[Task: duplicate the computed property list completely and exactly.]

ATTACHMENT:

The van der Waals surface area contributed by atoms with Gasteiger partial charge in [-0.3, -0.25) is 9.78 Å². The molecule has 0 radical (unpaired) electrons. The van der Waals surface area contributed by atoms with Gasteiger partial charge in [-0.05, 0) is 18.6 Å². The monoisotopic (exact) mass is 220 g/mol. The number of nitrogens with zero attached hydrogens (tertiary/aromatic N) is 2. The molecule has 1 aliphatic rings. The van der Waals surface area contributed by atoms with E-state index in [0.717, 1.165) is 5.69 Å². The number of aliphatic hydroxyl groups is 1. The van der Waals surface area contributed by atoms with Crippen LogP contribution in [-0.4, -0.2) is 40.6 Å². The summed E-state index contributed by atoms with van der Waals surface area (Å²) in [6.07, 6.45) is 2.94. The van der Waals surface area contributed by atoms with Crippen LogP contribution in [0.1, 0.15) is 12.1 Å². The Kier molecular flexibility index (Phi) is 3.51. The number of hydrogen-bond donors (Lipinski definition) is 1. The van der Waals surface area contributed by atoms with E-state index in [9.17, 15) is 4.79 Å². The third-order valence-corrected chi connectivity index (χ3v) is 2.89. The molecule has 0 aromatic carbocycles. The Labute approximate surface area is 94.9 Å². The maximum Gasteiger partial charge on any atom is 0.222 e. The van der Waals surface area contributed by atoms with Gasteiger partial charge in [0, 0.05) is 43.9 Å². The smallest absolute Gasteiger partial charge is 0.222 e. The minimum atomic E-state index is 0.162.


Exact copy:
The van der Waals surface area contributed by atoms with Gasteiger partial charge in [-0.3, -0.25) is 9.78 Å². The molecule has 0 radical (unpaired) electrons. The van der Waals surface area contributed by atoms with Gasteiger partial charge in [-0.05, 0) is 18.6 Å². The monoisotopic (exact) mass is 220 g/mol. The number of nitrogens with zero attached hydrogens (tertiary/aromatic N) is 2. The molecule has 1 aliphatic rings. The van der Waals surface area contributed by atoms with E-state index in [0.717, 1.165) is 5.69 Å². The number of aliphatic hydroxyl groups is 1. The van der Waals surface area contributed by atoms with Crippen LogP contribution in [-0.4, -0.2) is 40.6 Å². The summed E-state index contributed by atoms with van der Waals surface area (Å²) in [6.07, 6.45) is 2.94. The van der Waals surface area contributed by atoms with Crippen LogP contribution in [0.1, 0.15) is 12.1 Å². The Kier molecular flexibility index (Phi) is 3.51. The number of hydrogen-bond donors (Lipinski definition) is 1. The van der Waals surface area contributed by atoms with E-state index in [9.17, 15) is 4.79 Å². The third-order valence-corrected chi connectivity index (χ3v) is 2.89. The molecule has 0 aromatic carbocycles. The Labute approximate surface area is 94.9 Å². The maximum Gasteiger partial charge on any atom is 0.222 e. The van der Waals surface area contributed by atoms with Gasteiger partial charge in [0, 0.05) is 43.9 Å². The smallest absolute Gasteiger partial charge is 0.222 e. The minimum atomic E-state index is 0.162.